The erosion of Eli: The Giant problem with the franchise QB


EAST RUTHERFORD, N.J. -- If you look at the surface statistics, Eli Manning is off to a strong start this season. There is a career-best 71.7 completion percentage, 1,381 passing yards with six touchdown passes and three interceptions through five games.
The New York Giants' starting quarterback seems fine heading into Thursday night's matchup against the defending Super Bowl champion Philadelphia Eagles (8:20 p.m. ET, Fox). He appears to be the same reliable quarterback he has been most of his career.
It’s underneath the wrapping paper, bows and bubble wrap where you realize there's little worthwhile inside. All those standard statistics are a hollow shell of numbers leading to losses.
Manning is 32nd in the NFL with an average of 10.31 yards per completion. He's tied for 28th with a touchdown on 3.2 percent of his pass attempts. His 7.02 air yards per attempt put him 29th among quarterbacks.
“All you have to do is watch him,” one NFL executive said. “Don’t think about what his name is. Just watch him. Don’t make excuses. It’s blatant and obvious.”
These stats simply would be numbers if the Giants (1-4) were winning. But Manning is declining, and the losses are piling up.
His offensive line might be contributing, but there is nobody else left to blame. The Giants changed coaches, schemes and general managers, loaded up on weapons and invested heavily in a left tackle and a pair of guards in an attempt to prop up their quarterback. It's not working.
Behind closed doors, several Giants players have expressed frustration with Manning's performance, according to sources. One player specifically commented recently about Manning’s inability to do anything against Cover 2 and zone defenses.
Manning's struggles aren't really new, and can't all be pawned off on his offensive line. They're an extension of the previous two seasons, when the Giants were among the league’s lowest-scoring teams. This isn’t a five-game outlier. This has become the norm.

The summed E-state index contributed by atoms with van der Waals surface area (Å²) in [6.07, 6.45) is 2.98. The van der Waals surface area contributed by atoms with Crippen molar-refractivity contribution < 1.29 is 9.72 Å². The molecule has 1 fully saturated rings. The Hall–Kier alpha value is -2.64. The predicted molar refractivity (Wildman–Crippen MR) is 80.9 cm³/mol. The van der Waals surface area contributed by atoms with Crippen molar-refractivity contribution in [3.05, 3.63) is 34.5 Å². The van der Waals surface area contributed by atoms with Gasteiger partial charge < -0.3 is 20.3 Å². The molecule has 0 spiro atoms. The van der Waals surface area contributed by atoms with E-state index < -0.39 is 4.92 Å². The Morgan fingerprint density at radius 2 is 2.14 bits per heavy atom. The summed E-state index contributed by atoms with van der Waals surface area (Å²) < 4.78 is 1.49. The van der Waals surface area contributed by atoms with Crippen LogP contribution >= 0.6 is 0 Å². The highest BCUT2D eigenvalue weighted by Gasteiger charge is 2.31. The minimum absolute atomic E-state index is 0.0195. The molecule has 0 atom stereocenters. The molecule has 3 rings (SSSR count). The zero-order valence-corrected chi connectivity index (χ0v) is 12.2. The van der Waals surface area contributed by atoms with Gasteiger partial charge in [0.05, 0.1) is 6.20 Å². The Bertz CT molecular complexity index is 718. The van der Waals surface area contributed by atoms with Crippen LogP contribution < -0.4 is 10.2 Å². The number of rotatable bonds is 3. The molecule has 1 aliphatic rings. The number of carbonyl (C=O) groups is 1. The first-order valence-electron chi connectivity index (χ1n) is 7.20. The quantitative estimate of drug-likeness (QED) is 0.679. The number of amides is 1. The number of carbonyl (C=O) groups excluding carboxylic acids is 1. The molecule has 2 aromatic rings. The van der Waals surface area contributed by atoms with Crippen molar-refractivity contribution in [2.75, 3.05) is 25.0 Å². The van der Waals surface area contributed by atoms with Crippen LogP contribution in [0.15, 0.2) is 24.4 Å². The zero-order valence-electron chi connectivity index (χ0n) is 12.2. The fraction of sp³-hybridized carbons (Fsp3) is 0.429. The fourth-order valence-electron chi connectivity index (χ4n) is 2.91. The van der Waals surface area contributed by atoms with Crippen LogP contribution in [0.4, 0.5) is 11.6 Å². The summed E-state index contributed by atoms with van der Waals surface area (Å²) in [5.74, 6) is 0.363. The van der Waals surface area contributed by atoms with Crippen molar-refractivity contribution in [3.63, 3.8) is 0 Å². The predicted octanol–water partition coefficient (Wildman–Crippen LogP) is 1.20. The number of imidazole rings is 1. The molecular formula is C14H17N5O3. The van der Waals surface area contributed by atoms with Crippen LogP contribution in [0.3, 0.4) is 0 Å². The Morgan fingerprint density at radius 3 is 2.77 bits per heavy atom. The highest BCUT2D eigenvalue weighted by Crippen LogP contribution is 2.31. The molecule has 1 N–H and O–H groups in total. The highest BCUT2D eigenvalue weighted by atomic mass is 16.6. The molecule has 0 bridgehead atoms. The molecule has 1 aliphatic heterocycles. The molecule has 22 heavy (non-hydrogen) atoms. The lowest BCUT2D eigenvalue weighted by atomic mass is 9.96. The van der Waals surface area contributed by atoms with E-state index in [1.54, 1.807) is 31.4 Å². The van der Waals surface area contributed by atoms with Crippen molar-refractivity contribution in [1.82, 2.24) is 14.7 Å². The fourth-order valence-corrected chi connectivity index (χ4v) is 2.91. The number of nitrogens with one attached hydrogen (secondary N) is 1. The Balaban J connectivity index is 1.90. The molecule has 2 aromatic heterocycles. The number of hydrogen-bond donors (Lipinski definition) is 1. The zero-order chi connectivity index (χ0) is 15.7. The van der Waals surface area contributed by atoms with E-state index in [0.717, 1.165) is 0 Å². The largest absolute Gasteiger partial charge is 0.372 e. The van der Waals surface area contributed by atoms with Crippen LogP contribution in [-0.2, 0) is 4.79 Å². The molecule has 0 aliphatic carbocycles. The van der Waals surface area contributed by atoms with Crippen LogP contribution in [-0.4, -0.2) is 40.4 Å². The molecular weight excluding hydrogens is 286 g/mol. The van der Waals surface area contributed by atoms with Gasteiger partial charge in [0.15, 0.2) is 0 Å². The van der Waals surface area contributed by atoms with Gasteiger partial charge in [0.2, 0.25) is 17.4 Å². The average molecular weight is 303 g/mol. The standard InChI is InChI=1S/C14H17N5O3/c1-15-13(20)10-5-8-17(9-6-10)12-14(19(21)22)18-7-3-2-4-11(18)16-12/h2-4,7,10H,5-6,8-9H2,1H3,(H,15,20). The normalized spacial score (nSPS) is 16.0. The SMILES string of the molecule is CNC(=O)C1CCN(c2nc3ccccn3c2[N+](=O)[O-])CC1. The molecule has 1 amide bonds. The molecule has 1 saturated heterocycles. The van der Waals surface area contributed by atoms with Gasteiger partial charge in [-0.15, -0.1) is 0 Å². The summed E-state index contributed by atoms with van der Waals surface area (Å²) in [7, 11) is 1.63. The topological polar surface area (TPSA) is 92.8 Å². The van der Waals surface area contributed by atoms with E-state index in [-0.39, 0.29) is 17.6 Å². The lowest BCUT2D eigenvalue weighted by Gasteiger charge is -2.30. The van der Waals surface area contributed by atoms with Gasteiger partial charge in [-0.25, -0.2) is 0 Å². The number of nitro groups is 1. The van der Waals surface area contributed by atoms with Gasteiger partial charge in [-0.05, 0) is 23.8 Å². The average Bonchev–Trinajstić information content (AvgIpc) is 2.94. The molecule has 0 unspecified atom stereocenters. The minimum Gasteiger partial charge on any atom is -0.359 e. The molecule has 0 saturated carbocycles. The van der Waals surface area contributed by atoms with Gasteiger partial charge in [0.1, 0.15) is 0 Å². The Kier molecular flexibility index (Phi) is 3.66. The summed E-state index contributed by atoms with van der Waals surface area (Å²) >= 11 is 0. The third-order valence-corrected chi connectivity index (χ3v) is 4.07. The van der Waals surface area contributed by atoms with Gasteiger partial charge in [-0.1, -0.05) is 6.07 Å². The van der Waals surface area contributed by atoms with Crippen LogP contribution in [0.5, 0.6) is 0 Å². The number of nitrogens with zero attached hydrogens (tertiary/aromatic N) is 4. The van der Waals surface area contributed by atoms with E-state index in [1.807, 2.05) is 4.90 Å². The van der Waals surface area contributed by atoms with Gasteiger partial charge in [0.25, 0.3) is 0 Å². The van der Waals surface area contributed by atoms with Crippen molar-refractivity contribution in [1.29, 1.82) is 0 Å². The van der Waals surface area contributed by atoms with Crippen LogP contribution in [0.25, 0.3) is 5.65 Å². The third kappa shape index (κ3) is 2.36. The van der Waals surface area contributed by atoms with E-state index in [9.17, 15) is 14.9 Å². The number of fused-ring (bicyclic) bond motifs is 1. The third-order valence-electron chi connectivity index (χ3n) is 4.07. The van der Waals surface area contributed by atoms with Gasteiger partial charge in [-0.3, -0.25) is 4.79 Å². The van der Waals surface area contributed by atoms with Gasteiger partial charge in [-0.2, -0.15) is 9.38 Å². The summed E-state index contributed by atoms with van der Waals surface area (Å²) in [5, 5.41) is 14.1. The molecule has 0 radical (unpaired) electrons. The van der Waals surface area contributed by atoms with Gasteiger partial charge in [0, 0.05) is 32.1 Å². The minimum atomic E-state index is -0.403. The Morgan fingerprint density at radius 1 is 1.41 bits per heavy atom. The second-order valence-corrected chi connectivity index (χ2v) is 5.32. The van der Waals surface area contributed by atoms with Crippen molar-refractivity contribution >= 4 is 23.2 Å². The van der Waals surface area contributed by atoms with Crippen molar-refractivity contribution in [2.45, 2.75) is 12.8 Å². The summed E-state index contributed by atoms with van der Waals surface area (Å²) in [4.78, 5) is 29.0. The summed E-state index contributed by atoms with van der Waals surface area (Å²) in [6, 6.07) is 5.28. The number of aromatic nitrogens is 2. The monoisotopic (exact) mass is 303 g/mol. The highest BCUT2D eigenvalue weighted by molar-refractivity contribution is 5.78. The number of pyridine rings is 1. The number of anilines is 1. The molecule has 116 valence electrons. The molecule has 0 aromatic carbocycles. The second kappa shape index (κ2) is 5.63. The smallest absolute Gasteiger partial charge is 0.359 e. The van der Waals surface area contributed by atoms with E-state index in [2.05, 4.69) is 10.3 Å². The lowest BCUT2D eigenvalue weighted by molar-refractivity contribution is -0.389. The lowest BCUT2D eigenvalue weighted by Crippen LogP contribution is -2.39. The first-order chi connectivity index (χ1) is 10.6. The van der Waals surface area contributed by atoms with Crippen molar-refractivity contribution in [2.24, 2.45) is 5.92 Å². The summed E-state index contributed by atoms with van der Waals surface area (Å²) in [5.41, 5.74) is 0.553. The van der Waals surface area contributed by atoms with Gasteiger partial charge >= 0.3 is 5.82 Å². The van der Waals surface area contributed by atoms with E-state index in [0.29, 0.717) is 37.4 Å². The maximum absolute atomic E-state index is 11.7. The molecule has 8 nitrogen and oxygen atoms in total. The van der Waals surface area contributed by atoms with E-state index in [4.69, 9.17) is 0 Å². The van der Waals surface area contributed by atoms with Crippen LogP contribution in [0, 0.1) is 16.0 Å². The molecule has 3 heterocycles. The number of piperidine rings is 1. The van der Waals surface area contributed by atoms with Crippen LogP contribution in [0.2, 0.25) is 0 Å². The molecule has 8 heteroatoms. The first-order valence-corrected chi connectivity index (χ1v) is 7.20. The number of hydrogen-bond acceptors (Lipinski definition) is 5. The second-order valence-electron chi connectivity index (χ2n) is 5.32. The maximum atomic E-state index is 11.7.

Consider:
Manning was hit on 6 percent of his throws last season; now, he is near the middle of the pack in QB contact and 12th in pressure faced.
  • Manning is holding on to the ball longer this year (2.65 seconds compared to 2.35 seconds in 2017) while playing in a new offense under coach Pat Shurmur.

  • Manning has been sacked the fourth-most times in the NFL this season. He has also been sacked on 16 of 24 quarterback hits (67 percent), according to ESPN Stats & Information. Back in his second Super Bowl season (2011), Manning was sacked on just 46 percent of quarterback hits.

  • The Giants are 24th in points per game, despite having offensive weapons such as Odell Beckham Jr., Saquon Barkley, Sterling Shepard and Evan Engram, when he's healthy.

  • They’ve failed to score 20 points in three of five games and reached 30 points on Sunday for the first time since Tom Coughlin was the coach in 2015 (Week 17).

  • Manning has fewer touchdown passes (six) than all but two quarterbacks (Dak Prescott and Case Keenum) who have started five games.

  • The Giants rank 23rd in points per game this season (20.8) and ranked 31st last season (15.4). They’re 34-52 over the past five seasons and have lost 18 of their past 22 overall.

  • When looking at why teams struggle in the NFL, start with the quarterback.
    How did this once-proud franchise and quarterback get here?
    The slow and painful decline
    This is Manning’s 15th season as the Giants' starting quarterback. He’s a two-time Super Bowl MVP with a Hall of Fame-caliber résumé. But somewhere in recent years, there has been a significant drop-off.
    It's as if the game changed on Manning, a traditional pocket passer who has become obsolete. In today's NFL, if you're unable to move around the pocket and avoid the wave of pass-rushers, it's almost impossible to be successful. Under pressure, Manning has 132 yards passing and no touchdowns on 48 dropbacks this season.